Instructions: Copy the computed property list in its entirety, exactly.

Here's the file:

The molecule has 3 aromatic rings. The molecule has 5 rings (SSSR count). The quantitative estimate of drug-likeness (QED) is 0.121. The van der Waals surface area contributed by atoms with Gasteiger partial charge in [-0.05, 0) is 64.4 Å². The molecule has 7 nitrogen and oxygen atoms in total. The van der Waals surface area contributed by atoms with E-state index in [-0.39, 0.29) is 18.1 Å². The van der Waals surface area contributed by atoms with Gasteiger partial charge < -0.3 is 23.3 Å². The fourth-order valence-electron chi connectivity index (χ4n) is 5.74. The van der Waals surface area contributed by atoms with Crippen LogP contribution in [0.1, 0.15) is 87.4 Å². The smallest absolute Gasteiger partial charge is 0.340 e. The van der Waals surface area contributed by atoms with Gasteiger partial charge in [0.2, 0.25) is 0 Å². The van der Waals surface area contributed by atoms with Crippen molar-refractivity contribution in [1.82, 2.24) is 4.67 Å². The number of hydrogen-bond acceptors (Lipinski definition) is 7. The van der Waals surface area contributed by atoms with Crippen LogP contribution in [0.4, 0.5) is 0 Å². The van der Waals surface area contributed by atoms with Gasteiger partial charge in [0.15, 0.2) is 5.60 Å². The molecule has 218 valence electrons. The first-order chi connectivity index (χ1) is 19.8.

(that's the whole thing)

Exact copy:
The molecule has 3 aromatic rings. The molecule has 5 rings (SSSR count). The quantitative estimate of drug-likeness (QED) is 0.121. The van der Waals surface area contributed by atoms with Gasteiger partial charge in [-0.05, 0) is 64.4 Å². The molecule has 7 nitrogen and oxygen atoms in total. The van der Waals surface area contributed by atoms with E-state index in [-0.39, 0.29) is 18.1 Å². The van der Waals surface area contributed by atoms with Gasteiger partial charge < -0.3 is 23.3 Å². The fourth-order valence-electron chi connectivity index (χ4n) is 5.74. The van der Waals surface area contributed by atoms with Crippen LogP contribution in [0.1, 0.15) is 87.4 Å². The smallest absolute Gasteiger partial charge is 0.340 e. The van der Waals surface area contributed by atoms with Gasteiger partial charge in [0.2, 0.25) is 0 Å². The van der Waals surface area contributed by atoms with Crippen molar-refractivity contribution in [1.82, 2.24) is 4.67 Å². The number of hydrogen-bond acceptors (Lipinski definition) is 7. The van der Waals surface area contributed by atoms with Crippen LogP contribution in [0.4, 0.5) is 0 Å². The van der Waals surface area contributed by atoms with Gasteiger partial charge in [0.15, 0.2) is 5.60 Å². The molecule has 218 valence electrons. The first-order chi connectivity index (χ1) is 19.8.